Working constantly as the in-house engineer for Dangerhouse and the entire Hollywood scene meant that the last thing Geza really wanted to do after a long day of black-beauties and recording was work on his own records. He likens it to a gardener’s own lawn being in complete disarray. So, we are left with precious few GEZA X recordings— despite his influence on other people’s recordings stretching further than almost any other punk. 

So why is this LP, itself, so special? A lot of bands like to make the claim that they don’t really sound like anyone else. In most cases, that statement is self-aggrandizing delusion. You Goddam Kids! actually doesn’t sound like any other record. You could make some comparisons to the funkier BLACK RANDY songs, but the MOMMYMEN aren’t really funky, despite their heavy use of saxophones. This is undeniably a punk record—the songs are relatively simple in their structure. The arrangement, though, is just absolutely wild. Geza concerns himself with texture. There are xylophones; there are backup vocals in soprano, alto, tenor, and bass registers; the record oozes with horns; there are bleeps and bloops and bells and whistles everywhere. Even something as simple as the guitar tone was over-thought until it became something mesmerizingly new—the “Gezatone.” That can be heard in an earlier incarnation on the Lexicon Devil 7”, as instead of running through an amp, Geza ran Pat’s guitar through a dozen pedals and then straight into the board. And there’s a reason why that 7” version is so much better than the LP version, no? Mainly, Geza was more adventurous than his contemporaries when it came to venturing out of sonic pockets. The lyrics is endearingly cheesy, but what else would you expect from a genuine eccentric like Geza? Any time I get frustrated with recording in the digital age, I imagine him on the floor of his studio, cutting the JOSIE COTTON demo into a million different pieces and splicing each one back together again. To him, there were never any shortcuts to making art, but what’s the point of creating something if you aren’t going to unnecessarily overcomplicate it?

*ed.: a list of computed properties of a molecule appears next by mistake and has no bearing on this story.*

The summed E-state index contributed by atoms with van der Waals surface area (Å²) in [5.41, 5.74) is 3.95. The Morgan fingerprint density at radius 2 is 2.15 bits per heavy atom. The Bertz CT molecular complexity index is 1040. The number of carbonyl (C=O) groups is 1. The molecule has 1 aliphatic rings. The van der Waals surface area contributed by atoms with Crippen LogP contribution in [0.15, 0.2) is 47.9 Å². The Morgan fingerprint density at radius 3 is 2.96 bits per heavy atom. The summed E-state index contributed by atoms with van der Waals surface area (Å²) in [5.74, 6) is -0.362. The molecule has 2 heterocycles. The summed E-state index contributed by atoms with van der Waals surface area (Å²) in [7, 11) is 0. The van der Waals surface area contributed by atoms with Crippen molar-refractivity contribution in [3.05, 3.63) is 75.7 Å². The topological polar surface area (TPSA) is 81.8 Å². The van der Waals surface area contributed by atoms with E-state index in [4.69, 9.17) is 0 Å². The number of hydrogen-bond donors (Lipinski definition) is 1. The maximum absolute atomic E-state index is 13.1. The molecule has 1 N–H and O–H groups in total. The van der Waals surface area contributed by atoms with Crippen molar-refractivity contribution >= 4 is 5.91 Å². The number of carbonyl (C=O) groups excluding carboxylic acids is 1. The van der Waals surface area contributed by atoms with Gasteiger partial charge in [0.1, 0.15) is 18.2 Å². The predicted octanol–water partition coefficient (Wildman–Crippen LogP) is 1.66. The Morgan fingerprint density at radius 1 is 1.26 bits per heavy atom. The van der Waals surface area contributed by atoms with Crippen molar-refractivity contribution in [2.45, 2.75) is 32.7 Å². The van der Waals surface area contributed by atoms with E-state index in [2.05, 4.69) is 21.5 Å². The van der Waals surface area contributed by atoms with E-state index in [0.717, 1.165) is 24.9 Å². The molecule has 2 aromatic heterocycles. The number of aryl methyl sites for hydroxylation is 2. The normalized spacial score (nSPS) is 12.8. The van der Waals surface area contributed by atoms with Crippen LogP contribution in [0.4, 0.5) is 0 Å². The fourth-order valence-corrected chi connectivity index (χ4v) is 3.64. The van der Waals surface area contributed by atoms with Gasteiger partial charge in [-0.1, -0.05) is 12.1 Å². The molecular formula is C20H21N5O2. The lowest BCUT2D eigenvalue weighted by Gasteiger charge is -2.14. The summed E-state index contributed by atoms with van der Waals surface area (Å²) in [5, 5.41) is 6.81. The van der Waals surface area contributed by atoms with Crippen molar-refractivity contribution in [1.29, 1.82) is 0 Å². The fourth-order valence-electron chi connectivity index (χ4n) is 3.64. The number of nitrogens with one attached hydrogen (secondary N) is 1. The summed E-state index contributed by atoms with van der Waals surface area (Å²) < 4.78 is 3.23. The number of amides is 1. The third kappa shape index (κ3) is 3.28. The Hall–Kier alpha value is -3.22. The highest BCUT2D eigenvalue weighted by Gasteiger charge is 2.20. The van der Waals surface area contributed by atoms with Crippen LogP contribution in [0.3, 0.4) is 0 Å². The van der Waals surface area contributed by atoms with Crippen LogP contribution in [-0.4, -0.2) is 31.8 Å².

So, why did I use this last column in the last issue of Maximum Rocknroll to discuss GEZA X? Well, because Geza still makes his living recording, mixing, and mastering. He doesn’t charge extra because he’s a legend— just honest and affordable rates because he’s doing what he loves. A few years ago, he mixed and mastered a 7” for a band I was in for $200—and he didn’t phone it in, either. He went out of his way to ask for a couple parts to be re-recorded because he truly cared about the end product. My point is that you can still contact him via his “Studio X at The Vortex,” and he will be more than happy to work on your record. The world still needs more records that Geza works on, and your band can help remedy that. I couldn’t be more excited to hear what you create together.